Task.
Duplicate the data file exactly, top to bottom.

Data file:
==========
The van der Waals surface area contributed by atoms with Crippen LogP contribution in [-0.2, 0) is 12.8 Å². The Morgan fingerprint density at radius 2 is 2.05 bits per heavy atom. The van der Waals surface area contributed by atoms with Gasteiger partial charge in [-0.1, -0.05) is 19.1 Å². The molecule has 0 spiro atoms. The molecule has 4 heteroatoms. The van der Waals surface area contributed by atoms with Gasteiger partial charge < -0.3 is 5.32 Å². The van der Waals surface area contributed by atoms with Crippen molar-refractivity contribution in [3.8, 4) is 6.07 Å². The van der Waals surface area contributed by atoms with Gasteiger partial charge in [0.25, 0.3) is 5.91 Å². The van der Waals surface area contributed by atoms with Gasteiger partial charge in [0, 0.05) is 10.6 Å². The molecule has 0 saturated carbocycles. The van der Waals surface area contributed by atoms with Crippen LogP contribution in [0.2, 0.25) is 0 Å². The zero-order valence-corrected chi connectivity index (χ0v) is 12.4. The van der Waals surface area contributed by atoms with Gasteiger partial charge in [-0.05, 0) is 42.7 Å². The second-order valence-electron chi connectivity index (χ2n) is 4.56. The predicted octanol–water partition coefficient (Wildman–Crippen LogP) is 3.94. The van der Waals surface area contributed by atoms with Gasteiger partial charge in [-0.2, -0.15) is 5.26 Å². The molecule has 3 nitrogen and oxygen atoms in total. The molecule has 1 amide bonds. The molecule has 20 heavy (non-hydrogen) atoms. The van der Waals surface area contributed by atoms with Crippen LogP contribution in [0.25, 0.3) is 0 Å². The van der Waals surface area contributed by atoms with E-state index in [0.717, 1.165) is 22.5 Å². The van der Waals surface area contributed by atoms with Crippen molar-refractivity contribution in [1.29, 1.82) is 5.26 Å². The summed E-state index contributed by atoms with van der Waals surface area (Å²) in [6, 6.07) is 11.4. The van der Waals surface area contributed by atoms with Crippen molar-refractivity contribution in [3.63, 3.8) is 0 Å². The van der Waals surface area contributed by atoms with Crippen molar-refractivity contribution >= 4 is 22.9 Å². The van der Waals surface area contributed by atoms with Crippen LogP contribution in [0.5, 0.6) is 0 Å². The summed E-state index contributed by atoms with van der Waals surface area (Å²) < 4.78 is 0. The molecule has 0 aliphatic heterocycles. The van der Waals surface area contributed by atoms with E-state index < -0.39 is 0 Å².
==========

The van der Waals surface area contributed by atoms with Crippen LogP contribution in [-0.2, 0) is 12.8 Å². The Morgan fingerprint density at radius 2 is 2.05 bits per heavy atom. The van der Waals surface area contributed by atoms with Gasteiger partial charge in [-0.1, -0.05) is 19.1 Å². The molecule has 0 spiro atoms. The molecule has 4 heteroatoms. The van der Waals surface area contributed by atoms with Gasteiger partial charge < -0.3 is 5.32 Å². The van der Waals surface area contributed by atoms with Crippen molar-refractivity contribution in [3.8, 4) is 6.07 Å². The van der Waals surface area contributed by atoms with Gasteiger partial charge in [0.25, 0.3) is 5.91 Å². The van der Waals surface area contributed by atoms with Gasteiger partial charge in [0, 0.05) is 10.6 Å². The molecule has 0 saturated carbocycles. The van der Waals surface area contributed by atoms with Crippen LogP contribution in [0.2, 0.25) is 0 Å². The zero-order valence-corrected chi connectivity index (χ0v) is 12.4. The van der Waals surface area contributed by atoms with Gasteiger partial charge in [-0.05, 0) is 42.7 Å². The second-order valence-electron chi connectivity index (χ2n) is 4.56. The predicted octanol–water partition coefficient (Wildman–Crippen LogP) is 3.94. The van der Waals surface area contributed by atoms with Gasteiger partial charge in [-0.2, -0.15) is 5.26 Å². The molecule has 3 nitrogen and oxygen atoms in total. The molecule has 1 amide bonds. The molecule has 20 heavy (non-hydrogen) atoms. The van der Waals surface area contributed by atoms with Crippen LogP contribution in [0.25, 0.3) is 0 Å². The van der Waals surface area contributed by atoms with E-state index in [0.717, 1.165) is 22.5 Å². The van der Waals surface area contributed by atoms with Crippen molar-refractivity contribution in [1.29, 1.82) is 5.26 Å². The summed E-state index contributed by atoms with van der Waals surface area (Å²) in [6, 6.07) is 11.4. The van der Waals surface area contributed by atoms with Crippen molar-refractivity contribution in [3.63, 3.8) is 0 Å². The van der Waals surface area contributed by atoms with Crippen molar-refractivity contribution >= 4 is 22.9 Å². The van der Waals surface area contributed by atoms with Crippen LogP contribution in [0.5, 0.6) is 0 Å². The summed E-state index contributed by atoms with van der Waals surface area (Å²) < 4.78 is 0. The molecule has 0 aliphatic heterocycles. The van der Waals surface area contributed by atoms with E-state index < -0.39 is 0 Å².